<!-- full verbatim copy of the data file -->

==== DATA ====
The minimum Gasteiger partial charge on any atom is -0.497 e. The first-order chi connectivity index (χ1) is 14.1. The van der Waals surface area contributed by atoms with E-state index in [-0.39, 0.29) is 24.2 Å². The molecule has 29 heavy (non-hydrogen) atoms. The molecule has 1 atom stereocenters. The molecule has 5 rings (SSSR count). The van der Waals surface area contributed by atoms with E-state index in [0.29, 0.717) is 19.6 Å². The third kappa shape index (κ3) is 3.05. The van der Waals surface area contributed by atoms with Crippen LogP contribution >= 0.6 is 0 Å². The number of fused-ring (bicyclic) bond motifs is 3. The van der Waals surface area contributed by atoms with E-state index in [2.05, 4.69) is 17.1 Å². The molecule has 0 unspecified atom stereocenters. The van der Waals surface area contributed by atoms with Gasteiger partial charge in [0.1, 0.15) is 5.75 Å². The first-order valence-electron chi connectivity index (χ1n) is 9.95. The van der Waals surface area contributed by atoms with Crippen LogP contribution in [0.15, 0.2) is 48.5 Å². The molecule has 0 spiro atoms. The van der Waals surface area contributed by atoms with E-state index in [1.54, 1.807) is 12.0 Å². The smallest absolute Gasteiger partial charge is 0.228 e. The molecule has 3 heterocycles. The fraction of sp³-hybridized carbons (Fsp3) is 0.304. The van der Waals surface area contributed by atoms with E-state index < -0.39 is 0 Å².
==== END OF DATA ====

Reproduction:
The minimum Gasteiger partial charge on any atom is -0.497 e. The first-order chi connectivity index (χ1) is 14.1. The van der Waals surface area contributed by atoms with E-state index in [-0.39, 0.29) is 24.2 Å². The molecule has 29 heavy (non-hydrogen) atoms. The molecule has 1 atom stereocenters. The molecule has 5 rings (SSSR count). The van der Waals surface area contributed by atoms with E-state index in [0.29, 0.717) is 19.6 Å². The third kappa shape index (κ3) is 3.05. The van der Waals surface area contributed by atoms with Crippen LogP contribution >= 0.6 is 0 Å². The number of fused-ring (bicyclic) bond motifs is 3. The van der Waals surface area contributed by atoms with E-state index in [2.05, 4.69) is 17.1 Å². The molecule has 0 unspecified atom stereocenters. The van der Waals surface area contributed by atoms with Gasteiger partial charge in [0.1, 0.15) is 5.75 Å². The first-order valence-electron chi connectivity index (χ1n) is 9.95. The van der Waals surface area contributed by atoms with Crippen LogP contribution in [0.15, 0.2) is 48.5 Å². The molecule has 0 spiro atoms. The van der Waals surface area contributed by atoms with E-state index in [1.54, 1.807) is 12.0 Å². The smallest absolute Gasteiger partial charge is 0.228 e. The molecule has 3 heterocycles. The fraction of sp³-hybridized carbons (Fsp3) is 0.304. The van der Waals surface area contributed by atoms with E-state index < -0.39 is 0 Å².